It was 2008, just after the iPhone was released, and Patrick O’Neill began noticing a curious new phenomenon amongst his friends. When out to dinner, he found he’d often have to request that they put down their phones. Sometimes, it felt like they spent all of their time out just staring at the screen.
O’Neill, who was working as a spokesperson for Britain’s postal service at the time, suggested the post conduct a survey that looked at how people felt about their phones. It concluded that more than half of the U.K. residents feared being without a phone. O’Neill coined a term, “nomophobia” -- or “no mobile” phobia.
“People going to the loo with their mobile really freaked me,” O’Neill told me.
“If someone has told you to put down your phone in the past week, you are probably suffering from nomophobia,” he said. “If more than one person has said that you need to put your phone down, you are definitely suffering from nomophobia. To me, it seems like common sense.”
In 2008, though, nomophobia was just a clever term to describe the increasing intrusions of technology in our lives. Since then, researchers have begun wondering whether it might really be real. Last year, a pair of Italian researchers made the first case for including nomophobia in the Diagnostic and Statistical Manual of Mental Disorders, the bible of psychiatry.
“Nomophobia is different from smartphone addiction or other forms of cyberaddiction,” one of them, Nicola Bragazzi at the University of Genoa, told me via e-mail. “Technology is more pervasive than ever. The domain of technopathies is fostering and attracting more and more attention of researchers.”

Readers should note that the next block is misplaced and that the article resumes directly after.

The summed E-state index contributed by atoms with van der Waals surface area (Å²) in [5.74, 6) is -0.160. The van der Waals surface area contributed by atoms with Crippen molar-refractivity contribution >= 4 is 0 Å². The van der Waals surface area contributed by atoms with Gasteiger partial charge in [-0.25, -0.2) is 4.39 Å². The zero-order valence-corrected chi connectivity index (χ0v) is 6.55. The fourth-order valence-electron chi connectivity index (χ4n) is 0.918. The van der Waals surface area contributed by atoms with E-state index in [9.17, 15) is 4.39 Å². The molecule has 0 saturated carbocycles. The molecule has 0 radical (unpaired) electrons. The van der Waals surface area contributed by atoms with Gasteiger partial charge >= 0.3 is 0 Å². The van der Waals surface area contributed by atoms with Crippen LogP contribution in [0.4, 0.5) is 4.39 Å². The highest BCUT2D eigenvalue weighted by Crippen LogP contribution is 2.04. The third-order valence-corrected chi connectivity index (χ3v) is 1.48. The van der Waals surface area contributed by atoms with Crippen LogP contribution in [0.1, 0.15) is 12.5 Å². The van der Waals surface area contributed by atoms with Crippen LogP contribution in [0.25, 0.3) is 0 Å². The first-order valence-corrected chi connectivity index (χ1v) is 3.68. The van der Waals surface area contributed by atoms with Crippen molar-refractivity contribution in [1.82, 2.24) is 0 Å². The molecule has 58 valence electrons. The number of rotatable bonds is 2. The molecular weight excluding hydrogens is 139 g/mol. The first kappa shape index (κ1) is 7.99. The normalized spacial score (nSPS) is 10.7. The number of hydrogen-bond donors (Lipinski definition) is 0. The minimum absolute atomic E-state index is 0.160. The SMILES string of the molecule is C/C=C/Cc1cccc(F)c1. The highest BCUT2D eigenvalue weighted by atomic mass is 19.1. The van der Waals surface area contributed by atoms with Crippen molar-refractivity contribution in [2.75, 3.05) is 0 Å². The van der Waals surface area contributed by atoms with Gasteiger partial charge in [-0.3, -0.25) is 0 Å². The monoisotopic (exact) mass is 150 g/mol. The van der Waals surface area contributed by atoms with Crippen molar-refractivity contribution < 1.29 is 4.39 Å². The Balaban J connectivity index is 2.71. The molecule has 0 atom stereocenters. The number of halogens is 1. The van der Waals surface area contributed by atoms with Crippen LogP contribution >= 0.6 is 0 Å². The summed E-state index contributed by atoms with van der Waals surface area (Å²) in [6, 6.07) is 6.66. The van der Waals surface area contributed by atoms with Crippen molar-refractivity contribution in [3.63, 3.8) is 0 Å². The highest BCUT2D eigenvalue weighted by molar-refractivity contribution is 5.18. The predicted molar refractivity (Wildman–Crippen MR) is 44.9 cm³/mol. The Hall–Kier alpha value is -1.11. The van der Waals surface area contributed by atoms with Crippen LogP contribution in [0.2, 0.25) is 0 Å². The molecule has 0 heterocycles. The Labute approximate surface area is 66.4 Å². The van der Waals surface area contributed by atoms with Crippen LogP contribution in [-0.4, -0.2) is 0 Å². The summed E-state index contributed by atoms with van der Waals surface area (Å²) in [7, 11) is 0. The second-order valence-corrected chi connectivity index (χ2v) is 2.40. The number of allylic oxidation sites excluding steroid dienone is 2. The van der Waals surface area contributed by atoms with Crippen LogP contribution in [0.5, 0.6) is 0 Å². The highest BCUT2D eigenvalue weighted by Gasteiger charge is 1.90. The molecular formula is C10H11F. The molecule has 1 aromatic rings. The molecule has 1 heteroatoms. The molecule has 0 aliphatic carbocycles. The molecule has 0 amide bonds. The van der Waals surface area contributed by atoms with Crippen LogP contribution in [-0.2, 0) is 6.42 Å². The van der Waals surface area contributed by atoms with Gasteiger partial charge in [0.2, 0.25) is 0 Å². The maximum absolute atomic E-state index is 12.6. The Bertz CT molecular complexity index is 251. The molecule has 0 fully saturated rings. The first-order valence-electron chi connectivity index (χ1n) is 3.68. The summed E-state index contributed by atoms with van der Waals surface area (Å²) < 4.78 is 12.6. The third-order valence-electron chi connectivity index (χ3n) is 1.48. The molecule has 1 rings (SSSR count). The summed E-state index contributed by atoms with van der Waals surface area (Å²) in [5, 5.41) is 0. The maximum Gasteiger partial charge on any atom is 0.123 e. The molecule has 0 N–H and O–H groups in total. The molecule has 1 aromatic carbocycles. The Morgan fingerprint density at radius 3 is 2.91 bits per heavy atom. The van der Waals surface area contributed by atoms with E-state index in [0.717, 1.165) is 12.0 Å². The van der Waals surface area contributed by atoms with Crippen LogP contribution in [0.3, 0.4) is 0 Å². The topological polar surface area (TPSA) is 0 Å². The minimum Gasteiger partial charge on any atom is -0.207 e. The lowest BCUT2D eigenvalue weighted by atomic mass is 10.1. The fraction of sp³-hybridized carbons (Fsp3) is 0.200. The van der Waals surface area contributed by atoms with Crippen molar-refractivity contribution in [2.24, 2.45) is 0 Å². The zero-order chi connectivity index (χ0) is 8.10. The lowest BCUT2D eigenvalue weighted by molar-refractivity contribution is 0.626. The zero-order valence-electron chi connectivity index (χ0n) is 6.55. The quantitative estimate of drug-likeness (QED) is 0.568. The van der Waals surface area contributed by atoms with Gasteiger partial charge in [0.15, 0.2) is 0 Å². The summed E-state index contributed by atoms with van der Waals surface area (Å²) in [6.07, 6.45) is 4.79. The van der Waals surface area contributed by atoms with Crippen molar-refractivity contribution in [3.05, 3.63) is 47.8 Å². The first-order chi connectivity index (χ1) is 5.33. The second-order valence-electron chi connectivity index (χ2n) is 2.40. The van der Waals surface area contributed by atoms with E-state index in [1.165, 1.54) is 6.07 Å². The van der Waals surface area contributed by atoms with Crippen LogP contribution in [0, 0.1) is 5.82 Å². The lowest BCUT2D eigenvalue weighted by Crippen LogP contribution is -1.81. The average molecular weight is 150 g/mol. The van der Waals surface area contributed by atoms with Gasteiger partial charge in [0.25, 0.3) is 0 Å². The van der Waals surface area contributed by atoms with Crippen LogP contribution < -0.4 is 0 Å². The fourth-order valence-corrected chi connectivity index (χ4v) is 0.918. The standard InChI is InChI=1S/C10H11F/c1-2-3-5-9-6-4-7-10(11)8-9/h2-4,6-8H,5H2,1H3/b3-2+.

Bragazzi is currently working with Iowa State University to figure out a reliable way to diagnose nomophobia. He said the signs of nomophobia include always carrying a charger, feeling anxious about the idea of running out of battery or losing service, constantly checking for messages, sleeping with a phone in bed and feeling anxiety about having to communicate face to face.
Earlier this year, the university released a quiz based on recent findings to help figure out how to diagnose it. Participants must answer questions indicating the extent to which they would agree with the statements like “I would feel uncomfortable without constant access to information through my smartphone” or “If I were to run out of credits or hit my monthly data limit.”
Another study by the University of Missouri, published in January, found that the fear of being phoneless can lead to real psychological and physiological effects.
Researchers asked iPhone users to sit at a computer, telling them the purpose of the experiment was to test a new wireless blood pressure cuff. Participants did one word search puzzle with their iPhone in their possession and a second one after their phone had been taken away, told that it was causing “Bluetooth interference” with the blood pressure device. During the second puzzle, researchers found a significant increase in anxiety, heart rate and blood pressure levels, and a significant decrease in puzzle performance.
“iPhones are capable of becoming an extension of our selves such that when separated, we experience a lessening of ‘self’ and a negative physiological state,” the study’s lead author, Russell Clayton, said at the time.
Bragazzi told me that nomophobia is a condition still in need of much study. But it seems increasingly clear that our attachment to our phones is more than just bad dinner table manners. The fear is real, and so are the consequences.
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